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One day, 100 distracted-driving tickets in Greater Victoria

Police estimate at least 100 tickets were issued to drivers caught texting or talking on cellphones, on a day when rain created slippery road conditions.
Distracted driving - photo
Distracted driving ticket

Police estimate at least 100 tickets were issued to drivers caught texting or talking on cellphones, on a day when rain created slippery road conditions.

It was part of a distracted-driving blitz Thursday conducted by the Integrated Road Safety Unit and Victoria and Saanich police.

About 40 tickets were given to drivers around the intersection of Quadra Street and McKenzie Avenue, which is a high-crash zone, Saanich police spokesman Jereme Leslie said.

“Some people are just completely open and they’re sitting there with the phone right to their ear. And others are sitting there looking at their laps, and it’s clearly evident they’ve got their cellphone,” Leslie said.

“When our officers walk up and look in the window, they’re completely oblivious to what’s happening around them, not knowing that a police officer is right outside their window and they’re looking down at their phone.”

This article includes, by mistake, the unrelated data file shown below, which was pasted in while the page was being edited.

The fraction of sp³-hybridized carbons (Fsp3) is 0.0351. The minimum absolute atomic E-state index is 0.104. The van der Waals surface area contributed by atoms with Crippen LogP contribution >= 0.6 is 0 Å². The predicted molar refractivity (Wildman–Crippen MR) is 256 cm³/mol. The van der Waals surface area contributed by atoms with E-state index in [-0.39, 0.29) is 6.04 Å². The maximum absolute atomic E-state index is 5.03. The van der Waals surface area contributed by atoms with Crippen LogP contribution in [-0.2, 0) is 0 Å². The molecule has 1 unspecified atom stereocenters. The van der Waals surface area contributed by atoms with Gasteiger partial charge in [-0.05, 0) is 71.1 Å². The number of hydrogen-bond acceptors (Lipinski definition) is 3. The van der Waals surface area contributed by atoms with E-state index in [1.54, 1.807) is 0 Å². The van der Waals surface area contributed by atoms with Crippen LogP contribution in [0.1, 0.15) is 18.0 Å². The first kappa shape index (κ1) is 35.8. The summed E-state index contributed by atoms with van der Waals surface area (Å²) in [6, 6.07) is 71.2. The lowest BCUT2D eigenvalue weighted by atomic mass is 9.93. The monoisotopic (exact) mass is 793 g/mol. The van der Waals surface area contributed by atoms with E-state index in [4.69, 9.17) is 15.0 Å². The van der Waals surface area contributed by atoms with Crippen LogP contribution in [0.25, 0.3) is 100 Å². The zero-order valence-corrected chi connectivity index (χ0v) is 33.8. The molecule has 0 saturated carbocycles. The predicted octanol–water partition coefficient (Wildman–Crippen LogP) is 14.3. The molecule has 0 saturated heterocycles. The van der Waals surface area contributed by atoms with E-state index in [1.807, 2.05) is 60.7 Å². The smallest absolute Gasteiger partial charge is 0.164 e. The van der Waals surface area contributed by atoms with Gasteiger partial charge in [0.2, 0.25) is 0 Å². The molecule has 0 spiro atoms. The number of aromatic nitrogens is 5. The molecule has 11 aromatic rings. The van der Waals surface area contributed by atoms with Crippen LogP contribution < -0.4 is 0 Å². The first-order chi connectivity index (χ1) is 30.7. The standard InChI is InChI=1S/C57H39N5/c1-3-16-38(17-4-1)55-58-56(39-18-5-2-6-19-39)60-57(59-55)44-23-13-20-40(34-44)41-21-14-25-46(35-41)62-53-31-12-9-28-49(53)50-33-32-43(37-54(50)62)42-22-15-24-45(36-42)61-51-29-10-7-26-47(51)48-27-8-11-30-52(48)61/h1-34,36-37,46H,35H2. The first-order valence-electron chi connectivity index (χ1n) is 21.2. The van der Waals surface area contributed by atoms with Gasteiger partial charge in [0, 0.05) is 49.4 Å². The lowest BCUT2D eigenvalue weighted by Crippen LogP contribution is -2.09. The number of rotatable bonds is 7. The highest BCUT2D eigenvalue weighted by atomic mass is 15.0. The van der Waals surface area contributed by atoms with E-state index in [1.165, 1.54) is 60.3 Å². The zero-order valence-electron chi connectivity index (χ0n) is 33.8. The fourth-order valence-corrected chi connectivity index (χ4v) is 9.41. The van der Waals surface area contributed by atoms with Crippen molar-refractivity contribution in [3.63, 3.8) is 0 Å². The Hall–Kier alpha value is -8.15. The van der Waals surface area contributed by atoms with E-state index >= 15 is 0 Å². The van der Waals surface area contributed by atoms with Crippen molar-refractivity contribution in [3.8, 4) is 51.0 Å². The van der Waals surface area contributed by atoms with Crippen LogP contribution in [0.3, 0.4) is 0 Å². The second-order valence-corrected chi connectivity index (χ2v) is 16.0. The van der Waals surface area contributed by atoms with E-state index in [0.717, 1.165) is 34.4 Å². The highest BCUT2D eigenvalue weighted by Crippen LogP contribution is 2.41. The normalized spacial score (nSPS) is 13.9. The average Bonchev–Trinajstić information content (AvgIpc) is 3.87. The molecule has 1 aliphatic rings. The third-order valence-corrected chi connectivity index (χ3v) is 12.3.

Both Saanich and Victoria police tweeted about the crackdown Thursday morning, so Leslie said the message was out there for drivers to put down their phones.

Victoria police spokesman Const. Matt Rutherford said he caught one driver texting at a stop light.

The driver said it was an important message.

But that excuse wasn’t enough to avoid a $368 ticket and four demerit points.

“It’s slippery out, and especially on a days like [Thursday], people need to be paying attention to the roads and not worry about their phones,” Rutherford said.

ICBC has partnered with police departments across B.C. to raise awareness during distracted-driving month.

According to an Ipsos Reid survey conducted for ICBC, almost all drivers believe distracted driving has led to an increase in crashes. Yet nearly 40 per cent admit to continuing to use their phone at least some of the time while driving.

It’s estimated that distracted driving is a factor in more than one quarter of all crash fatalities in B.C., killing an average of 78 people every year.

kderosa@timescolonist.com